Have you ever really wanted to decide what colours to paint a house and then actually paint? Have you ever had a very strong desire to take the time to fix the plumbing for your kitchen sink in a digital world? Or maybe you just really wanted to go to a local pond and skip stones? All of these things and more can be your reality in Broken Windows Studios' upcoming game, Reflections. We got to spend a little time with an unfinished version of the title and we came away very much impressed with what we experienced.
What exactly is Reflections? Well, it's a first-person game that technically could be called a puzzle-based experience. Things like the aforementioned fixing the plumbing involve finding the correct pieces of pipe and putting them in the right spots. The puzzling mechanics don't seem to be terribly deep, but they don't really need to be either. The most enjoyable aspect of the game is colourizing everything. The game environments begin as almost exclusively monochromatic, and as you interact with items and objects, the world gains colour. It makes for some remarkably striking visuals, as the vibrant colour palette really pops paired with the black and white. The game loosely has objectives to pursue, but honestly, we might have had more fun simply going around and trying to colourize as much of the playable environment as we could.
There does seem to be a light narrative element to the game as well, though. The title adapts to how players decide to play, so feasibly there exists a widely varied number of possibilities for how the game will progress. Everything you do – or don't do – is logged and helps shape how the game progresses. Much of what we encountered was conveyed through text, and a couple of the passages that we read actually delivered a pretty substantial emotional wallop, all the more impressive considering we only really saw what amounts to an outline of a narrative. Some of the narrative highlighted significant and bitter-sweet moments in life – such as departing home to attend college – and others were broader, such as something as simple as the passage of time, and the speed at which everything seems to pass you by.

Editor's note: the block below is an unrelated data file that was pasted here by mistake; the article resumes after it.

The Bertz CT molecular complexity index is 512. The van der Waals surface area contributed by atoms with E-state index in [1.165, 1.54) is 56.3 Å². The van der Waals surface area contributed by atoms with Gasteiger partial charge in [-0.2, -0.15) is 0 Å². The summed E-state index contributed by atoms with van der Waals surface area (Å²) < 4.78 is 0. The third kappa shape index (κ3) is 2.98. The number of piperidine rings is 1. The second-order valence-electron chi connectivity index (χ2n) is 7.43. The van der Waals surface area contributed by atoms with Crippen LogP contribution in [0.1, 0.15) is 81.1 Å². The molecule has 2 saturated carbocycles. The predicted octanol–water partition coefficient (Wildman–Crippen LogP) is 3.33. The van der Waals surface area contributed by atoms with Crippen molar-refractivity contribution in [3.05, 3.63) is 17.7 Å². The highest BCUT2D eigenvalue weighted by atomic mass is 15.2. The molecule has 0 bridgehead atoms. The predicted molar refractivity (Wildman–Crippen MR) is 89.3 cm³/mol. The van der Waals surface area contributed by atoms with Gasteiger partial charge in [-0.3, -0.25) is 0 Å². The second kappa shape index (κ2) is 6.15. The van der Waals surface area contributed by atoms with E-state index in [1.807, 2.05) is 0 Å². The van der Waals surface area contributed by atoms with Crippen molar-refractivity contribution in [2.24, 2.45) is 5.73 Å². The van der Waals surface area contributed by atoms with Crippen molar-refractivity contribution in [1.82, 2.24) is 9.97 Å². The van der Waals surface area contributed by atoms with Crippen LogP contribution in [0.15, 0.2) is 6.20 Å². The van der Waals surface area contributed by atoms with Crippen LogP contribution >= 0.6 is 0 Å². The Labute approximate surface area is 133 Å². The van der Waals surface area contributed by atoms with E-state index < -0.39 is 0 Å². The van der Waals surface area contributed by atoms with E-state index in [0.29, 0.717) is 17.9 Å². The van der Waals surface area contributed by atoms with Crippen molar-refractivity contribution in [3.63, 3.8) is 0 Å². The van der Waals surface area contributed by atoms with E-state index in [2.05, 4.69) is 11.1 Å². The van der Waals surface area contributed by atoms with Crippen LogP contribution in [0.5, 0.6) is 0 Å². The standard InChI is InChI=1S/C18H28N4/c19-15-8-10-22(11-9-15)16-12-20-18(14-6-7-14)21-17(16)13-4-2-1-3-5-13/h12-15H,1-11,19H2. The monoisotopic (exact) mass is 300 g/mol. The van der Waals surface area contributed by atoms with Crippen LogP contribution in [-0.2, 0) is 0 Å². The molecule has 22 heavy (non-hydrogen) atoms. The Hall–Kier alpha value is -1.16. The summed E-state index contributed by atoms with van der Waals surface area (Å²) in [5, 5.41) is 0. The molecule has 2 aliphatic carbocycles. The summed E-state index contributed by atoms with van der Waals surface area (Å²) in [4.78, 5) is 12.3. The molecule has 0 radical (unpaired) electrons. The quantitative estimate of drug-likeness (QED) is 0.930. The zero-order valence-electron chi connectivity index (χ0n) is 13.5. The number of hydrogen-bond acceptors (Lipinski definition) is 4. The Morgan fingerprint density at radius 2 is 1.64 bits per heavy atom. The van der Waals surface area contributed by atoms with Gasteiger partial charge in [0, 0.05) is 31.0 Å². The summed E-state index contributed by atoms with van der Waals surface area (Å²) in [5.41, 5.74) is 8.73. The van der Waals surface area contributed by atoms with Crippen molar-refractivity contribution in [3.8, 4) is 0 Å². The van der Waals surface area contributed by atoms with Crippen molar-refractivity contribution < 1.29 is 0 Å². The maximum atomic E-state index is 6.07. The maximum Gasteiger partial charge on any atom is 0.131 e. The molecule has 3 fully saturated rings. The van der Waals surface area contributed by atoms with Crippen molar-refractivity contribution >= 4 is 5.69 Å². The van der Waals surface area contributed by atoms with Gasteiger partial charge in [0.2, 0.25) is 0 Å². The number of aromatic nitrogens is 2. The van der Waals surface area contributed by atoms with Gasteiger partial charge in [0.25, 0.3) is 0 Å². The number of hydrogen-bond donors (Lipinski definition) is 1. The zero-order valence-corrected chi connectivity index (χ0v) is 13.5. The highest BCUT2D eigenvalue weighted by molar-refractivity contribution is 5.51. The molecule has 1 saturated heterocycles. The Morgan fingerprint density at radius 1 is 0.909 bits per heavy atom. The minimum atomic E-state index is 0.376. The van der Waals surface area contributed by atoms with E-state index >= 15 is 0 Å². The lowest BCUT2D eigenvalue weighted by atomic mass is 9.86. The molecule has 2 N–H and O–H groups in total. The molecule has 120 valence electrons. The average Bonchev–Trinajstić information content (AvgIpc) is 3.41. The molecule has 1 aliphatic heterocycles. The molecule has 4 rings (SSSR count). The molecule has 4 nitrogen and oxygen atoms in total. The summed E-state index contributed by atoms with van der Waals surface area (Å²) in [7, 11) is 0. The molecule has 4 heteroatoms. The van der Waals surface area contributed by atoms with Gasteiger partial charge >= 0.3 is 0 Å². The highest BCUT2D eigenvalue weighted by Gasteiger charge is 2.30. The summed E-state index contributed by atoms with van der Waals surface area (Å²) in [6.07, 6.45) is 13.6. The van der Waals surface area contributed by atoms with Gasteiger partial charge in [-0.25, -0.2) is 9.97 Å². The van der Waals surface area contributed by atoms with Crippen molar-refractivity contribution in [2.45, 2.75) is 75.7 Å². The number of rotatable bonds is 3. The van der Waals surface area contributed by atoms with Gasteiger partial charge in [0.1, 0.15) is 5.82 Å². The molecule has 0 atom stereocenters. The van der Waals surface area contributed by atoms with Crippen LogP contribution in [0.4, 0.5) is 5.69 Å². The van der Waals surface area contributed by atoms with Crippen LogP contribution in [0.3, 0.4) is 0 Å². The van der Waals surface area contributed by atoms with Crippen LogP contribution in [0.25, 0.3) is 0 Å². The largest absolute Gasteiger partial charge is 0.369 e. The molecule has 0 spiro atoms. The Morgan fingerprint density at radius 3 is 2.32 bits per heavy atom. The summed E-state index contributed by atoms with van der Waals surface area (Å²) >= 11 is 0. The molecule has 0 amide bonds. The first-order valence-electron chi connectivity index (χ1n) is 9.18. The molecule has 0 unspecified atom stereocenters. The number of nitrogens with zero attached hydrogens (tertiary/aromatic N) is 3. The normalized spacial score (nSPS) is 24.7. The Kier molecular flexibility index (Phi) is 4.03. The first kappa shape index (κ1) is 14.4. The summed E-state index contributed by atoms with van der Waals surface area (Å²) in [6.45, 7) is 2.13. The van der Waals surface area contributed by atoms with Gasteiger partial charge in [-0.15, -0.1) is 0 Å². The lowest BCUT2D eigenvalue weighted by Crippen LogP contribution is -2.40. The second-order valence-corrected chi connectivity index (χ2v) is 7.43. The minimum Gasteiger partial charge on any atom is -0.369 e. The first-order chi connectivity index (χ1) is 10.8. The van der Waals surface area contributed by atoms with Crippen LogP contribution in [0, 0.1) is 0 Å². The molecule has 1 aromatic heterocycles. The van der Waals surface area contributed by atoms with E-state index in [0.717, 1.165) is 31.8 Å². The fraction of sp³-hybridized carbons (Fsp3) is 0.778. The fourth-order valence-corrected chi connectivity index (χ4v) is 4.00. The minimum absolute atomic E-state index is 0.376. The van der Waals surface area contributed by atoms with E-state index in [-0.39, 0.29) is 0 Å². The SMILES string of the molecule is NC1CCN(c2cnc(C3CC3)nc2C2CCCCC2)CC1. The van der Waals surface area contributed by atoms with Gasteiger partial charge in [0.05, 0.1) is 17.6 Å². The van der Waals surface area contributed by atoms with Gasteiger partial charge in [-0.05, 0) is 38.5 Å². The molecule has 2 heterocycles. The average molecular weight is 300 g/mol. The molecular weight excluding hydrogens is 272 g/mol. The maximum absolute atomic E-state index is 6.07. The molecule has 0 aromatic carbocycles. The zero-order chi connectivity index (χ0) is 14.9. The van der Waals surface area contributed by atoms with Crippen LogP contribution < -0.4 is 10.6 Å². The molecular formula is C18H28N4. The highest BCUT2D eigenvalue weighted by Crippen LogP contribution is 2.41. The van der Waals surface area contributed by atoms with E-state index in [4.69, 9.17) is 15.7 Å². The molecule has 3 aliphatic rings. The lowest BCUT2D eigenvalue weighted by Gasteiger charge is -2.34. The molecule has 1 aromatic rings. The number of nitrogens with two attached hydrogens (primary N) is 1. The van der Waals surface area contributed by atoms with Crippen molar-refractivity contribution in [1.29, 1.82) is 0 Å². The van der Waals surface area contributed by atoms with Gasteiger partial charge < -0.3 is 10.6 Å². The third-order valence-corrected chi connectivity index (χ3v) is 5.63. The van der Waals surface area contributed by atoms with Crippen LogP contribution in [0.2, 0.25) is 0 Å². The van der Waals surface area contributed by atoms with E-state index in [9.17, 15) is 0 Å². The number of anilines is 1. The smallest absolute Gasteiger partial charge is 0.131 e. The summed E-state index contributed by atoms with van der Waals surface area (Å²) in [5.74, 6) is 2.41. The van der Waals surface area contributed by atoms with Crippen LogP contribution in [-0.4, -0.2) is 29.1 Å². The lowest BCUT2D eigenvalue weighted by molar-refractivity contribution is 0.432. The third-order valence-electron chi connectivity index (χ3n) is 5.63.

At the end of our time with the title, we felt like we were playing a game that conveyed the experience of life, albeit in a microcosmic, abbreviated manner. Something about getting to play through some of the mundanities of life, such as fixing a broken sink or moving to college, rather than living them is immensely relaxing. This could partially be down to having personally experienced those events prior to playing the game, so going through them again with hindsight brings a sense of calm to events that might otherwise have been frantic. Another reason we could have come away from the events with a greater sense of calm could stem from the game's beautiful, moving piano score.
Not everything is sunshine and rainbows, though: we encountered our fair share of bugs, too. The item manipulation has some physics-based issues that will most likely be ironed out before the game's final release, so it's not something that we came away terribly concerned about. That being said, even with these little issues, the number of things that we came away liking vastly outweigh those that we didn't like. There exists a very real possibility of getting lost amid the game's beautiful environments and vibrant colour palette when the title releases on PS4 later this year.
Will you be reflecting on Reflections when it rolls out on the PS4? Colour the comments section with your thoughts below.
I hadn't even heard of this game until now. Seems interesting enough. It also seems like an obvious fit for PSVR. Kind of surprised they aren't going down that path.
@glassmusic Yeah, it would make complete sense as a PSVR game. I wonder why it is not being developed for it.
Something about getting to play through some of the mundanities of life, such as fixing a broken sink or moving to college, rather than living them is immensely relaxing.
In real life your wife's crying baby in arm at your warped attempt to fix the sink with black masking tape, waters flooded the bathroom and the floors about to collapse and your now late for the train to get to college.
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